LAKE BUENA VISTA, Fla. - The Shohei Ohtani Sweepstakes will go down as one of the wackiest — and most fascinating — free agent courtships in the history of Major League Baseball.
The fact the Cubs were even in the conversation down to the end is fascinating in its own right.
As he whittled down teams to a Final 7 before ultimately choosing the Los Angeles Angels, Ohtani made his terms public: He preferred a West Coast team to make travel to his home country of Japan easier and an American League team made the most sense because it had been several years since he had played the field, serving as a designated hitter/pitcher in Japan.
The Cubs obviously cannot meet either of those requirements, yet Theo Epstein and Co. found themselves in the conversation, as the Eastern-most team left alive.
"First and foremost, I think the Cubs have a lot to offer any player," Epstein said at the Walt Disney World Dolphin Resort Monday during MLB's Winter Meetings. "It's a really strong brand right now, it's a great environment, our fans are amazing, Wrigley is a great place to play and we're the only team in baseball that's made the Final 4 the last three years.
"Just a really bright outlook. And beyond that, we pulled many all-nighters just to get this document done and created a pretty substantial document that we submitted that was really thorough and detail-oriented that I think got his attention so he wanted to hear more about it."
Epstein is proud of how the Cubs banded together to get such an impactful pitch to Ohtani ready in rather short notice after the 23-year-old pitcher was posted last month.
"A lot of people worked really hard on it," Epstein said. "No regrets. It reinforced some great bonds in the organization. A lot of people pulled together under a pretty difficult deadline to make something really impressive happen.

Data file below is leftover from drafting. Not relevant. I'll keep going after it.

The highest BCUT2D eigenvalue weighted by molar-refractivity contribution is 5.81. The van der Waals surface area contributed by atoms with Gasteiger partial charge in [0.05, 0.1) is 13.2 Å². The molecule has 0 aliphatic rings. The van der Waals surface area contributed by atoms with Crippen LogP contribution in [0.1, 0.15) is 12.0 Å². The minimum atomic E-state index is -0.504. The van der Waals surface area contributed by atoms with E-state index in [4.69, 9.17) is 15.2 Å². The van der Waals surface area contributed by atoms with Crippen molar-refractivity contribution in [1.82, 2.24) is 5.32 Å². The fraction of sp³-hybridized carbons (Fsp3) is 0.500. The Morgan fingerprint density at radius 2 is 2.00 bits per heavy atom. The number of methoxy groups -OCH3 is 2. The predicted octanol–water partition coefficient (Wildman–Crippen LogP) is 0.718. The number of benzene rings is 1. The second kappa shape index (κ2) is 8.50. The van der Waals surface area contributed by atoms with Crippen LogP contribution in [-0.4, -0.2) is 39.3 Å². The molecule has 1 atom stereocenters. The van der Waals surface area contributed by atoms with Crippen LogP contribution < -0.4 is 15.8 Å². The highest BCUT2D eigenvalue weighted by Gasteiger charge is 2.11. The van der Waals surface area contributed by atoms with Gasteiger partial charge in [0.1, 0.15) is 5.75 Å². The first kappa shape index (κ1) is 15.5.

"It got us to the final table and it didn't turn out our way, but I think we overcame a lot in the process. We're all glad we went through it, despite the result."
Epstein wouldn't — and couldn't — get into too much detail about the Cubs' pitch, but Kyle Hendricks and Joe Maddon were there among uniformed Cubs members. Epstein and Co. also did not give Ohtani a virtual reality tour of life as a Cub like it was initially reported.
The Cubs spent two hours talking baseball with Ohtani and came away feeling OK about their chances despite the limitations they had no control over (geography, lack of DH).
Epstein admitted he didn't come out of that meeting rationally thinking the Cubs had a shot, but he did think they increased their odds with the final presentation.
"I was so proud of the work the organization had done and I had felt so passionate about the fit that I probably fooled myself into thinking we had a real chance," Epstein said. "It was a great process and I have no regrets. I certainly wish him well; he was a really impressive kid.
"I think health-permitting, he's gonna do really, really well and have a long career. He'll be fun to follow."